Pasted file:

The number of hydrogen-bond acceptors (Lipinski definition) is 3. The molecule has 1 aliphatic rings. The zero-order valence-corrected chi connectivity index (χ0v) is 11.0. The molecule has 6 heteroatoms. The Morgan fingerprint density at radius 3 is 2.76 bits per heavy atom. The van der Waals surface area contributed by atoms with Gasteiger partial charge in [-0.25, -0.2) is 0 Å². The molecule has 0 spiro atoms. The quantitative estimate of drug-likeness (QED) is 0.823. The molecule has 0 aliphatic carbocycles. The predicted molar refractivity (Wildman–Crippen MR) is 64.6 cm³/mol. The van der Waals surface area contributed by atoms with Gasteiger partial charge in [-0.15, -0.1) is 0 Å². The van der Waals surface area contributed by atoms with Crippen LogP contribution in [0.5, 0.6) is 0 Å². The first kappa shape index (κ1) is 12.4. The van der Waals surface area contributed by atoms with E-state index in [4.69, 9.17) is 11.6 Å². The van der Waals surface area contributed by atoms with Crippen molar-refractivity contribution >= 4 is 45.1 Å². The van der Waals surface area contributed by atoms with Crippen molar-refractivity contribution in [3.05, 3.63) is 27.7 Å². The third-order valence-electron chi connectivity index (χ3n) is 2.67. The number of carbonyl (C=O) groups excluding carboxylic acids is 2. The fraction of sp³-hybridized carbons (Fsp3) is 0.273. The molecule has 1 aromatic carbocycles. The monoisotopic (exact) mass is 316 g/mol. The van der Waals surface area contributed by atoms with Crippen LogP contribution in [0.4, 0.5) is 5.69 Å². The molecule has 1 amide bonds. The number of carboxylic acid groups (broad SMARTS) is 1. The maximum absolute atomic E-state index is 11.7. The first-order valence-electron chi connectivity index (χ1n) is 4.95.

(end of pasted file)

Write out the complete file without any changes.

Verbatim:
The number of hydrogen-bond acceptors (Lipinski definition) is 3. The molecule has 1 aliphatic rings. The zero-order valence-corrected chi connectivity index (χ0v) is 11.0. The molecule has 6 heteroatoms. The Morgan fingerprint density at radius 3 is 2.76 bits per heavy atom. The van der Waals surface area contributed by atoms with Gasteiger partial charge in [-0.25, -0.2) is 0 Å². The molecule has 0 spiro atoms. The quantitative estimate of drug-likeness (QED) is 0.823. The molecule has 0 aliphatic carbocycles. The predicted molar refractivity (Wildman–Crippen MR) is 64.6 cm³/mol. The van der Waals surface area contributed by atoms with Gasteiger partial charge in [-0.15, -0.1) is 0 Å². The van der Waals surface area contributed by atoms with Crippen LogP contribution in [0.5, 0.6) is 0 Å². The first kappa shape index (κ1) is 12.4. The van der Waals surface area contributed by atoms with E-state index in [4.69, 9.17) is 11.6 Å². The van der Waals surface area contributed by atoms with Crippen molar-refractivity contribution >= 4 is 45.1 Å². The van der Waals surface area contributed by atoms with Crippen molar-refractivity contribution in [3.05, 3.63) is 27.7 Å². The third-order valence-electron chi connectivity index (χ3n) is 2.67. The number of carbonyl (C=O) groups excluding carboxylic acids is 2. The fraction of sp³-hybridized carbons (Fsp3) is 0.273. The molecule has 1 aromatic carbocycles. The monoisotopic (exact) mass is 316 g/mol. The van der Waals surface area contributed by atoms with Crippen LogP contribution in [0.4, 0.5) is 5.69 Å². The molecule has 1 amide bonds. The number of carboxylic acid groups (broad SMARTS) is 1. The maximum absolute atomic E-state index is 11.7. The first-order valence-electron chi connectivity index (χ1n) is 4.95.